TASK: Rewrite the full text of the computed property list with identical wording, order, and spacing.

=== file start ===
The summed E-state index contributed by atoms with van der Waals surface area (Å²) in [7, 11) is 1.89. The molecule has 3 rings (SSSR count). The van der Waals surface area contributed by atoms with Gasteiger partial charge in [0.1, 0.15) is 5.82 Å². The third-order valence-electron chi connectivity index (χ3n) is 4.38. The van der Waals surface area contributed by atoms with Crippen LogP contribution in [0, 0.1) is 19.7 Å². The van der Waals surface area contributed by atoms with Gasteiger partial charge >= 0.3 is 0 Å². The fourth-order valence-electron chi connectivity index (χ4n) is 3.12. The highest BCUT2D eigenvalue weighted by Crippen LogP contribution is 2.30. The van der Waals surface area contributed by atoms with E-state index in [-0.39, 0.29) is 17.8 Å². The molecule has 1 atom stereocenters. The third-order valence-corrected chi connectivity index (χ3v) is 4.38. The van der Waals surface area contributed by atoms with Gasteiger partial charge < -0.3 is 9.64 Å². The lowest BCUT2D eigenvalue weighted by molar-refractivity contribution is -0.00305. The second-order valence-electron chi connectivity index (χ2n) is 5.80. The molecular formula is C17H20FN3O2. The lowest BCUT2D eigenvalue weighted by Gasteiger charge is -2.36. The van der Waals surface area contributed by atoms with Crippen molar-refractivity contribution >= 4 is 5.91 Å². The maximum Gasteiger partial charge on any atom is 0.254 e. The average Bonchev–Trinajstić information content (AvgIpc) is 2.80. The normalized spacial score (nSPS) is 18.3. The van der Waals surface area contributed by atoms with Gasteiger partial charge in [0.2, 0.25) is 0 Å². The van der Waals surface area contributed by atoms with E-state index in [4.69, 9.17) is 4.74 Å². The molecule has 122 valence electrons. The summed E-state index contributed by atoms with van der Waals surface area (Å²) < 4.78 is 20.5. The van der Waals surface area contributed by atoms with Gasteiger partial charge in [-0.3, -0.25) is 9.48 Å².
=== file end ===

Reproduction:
The summed E-state index contributed by atoms with van der Waals surface area (Å²) in [7, 11) is 1.89. The molecule has 3 rings (SSSR count). The van der Waals surface area contributed by atoms with Gasteiger partial charge in [0.1, 0.15) is 5.82 Å². The third-order valence-electron chi connectivity index (χ3n) is 4.38. The van der Waals surface area contributed by atoms with Crippen LogP contribution in [0, 0.1) is 19.7 Å². The van der Waals surface area contributed by atoms with Gasteiger partial charge >= 0.3 is 0 Å². The fourth-order valence-electron chi connectivity index (χ4n) is 3.12. The highest BCUT2D eigenvalue weighted by Crippen LogP contribution is 2.30. The van der Waals surface area contributed by atoms with E-state index in [-0.39, 0.29) is 17.8 Å². The molecule has 1 atom stereocenters. The third-order valence-corrected chi connectivity index (χ3v) is 4.38. The van der Waals surface area contributed by atoms with Gasteiger partial charge < -0.3 is 9.64 Å². The lowest BCUT2D eigenvalue weighted by molar-refractivity contribution is -0.00305. The second-order valence-electron chi connectivity index (χ2n) is 5.80. The molecular formula is C17H20FN3O2. The lowest BCUT2D eigenvalue weighted by Gasteiger charge is -2.36. The van der Waals surface area contributed by atoms with Crippen molar-refractivity contribution >= 4 is 5.91 Å². The maximum Gasteiger partial charge on any atom is 0.254 e. The average Bonchev–Trinajstić information content (AvgIpc) is 2.80. The normalized spacial score (nSPS) is 18.3. The van der Waals surface area contributed by atoms with Gasteiger partial charge in [0.2, 0.25) is 0 Å². The van der Waals surface area contributed by atoms with E-state index in [4.69, 9.17) is 4.74 Å². The molecule has 122 valence electrons. The summed E-state index contributed by atoms with van der Waals surface area (Å²) < 4.78 is 20.5. The van der Waals surface area contributed by atoms with Gasteiger partial charge in [-0.3, -0.25) is 9.48 Å².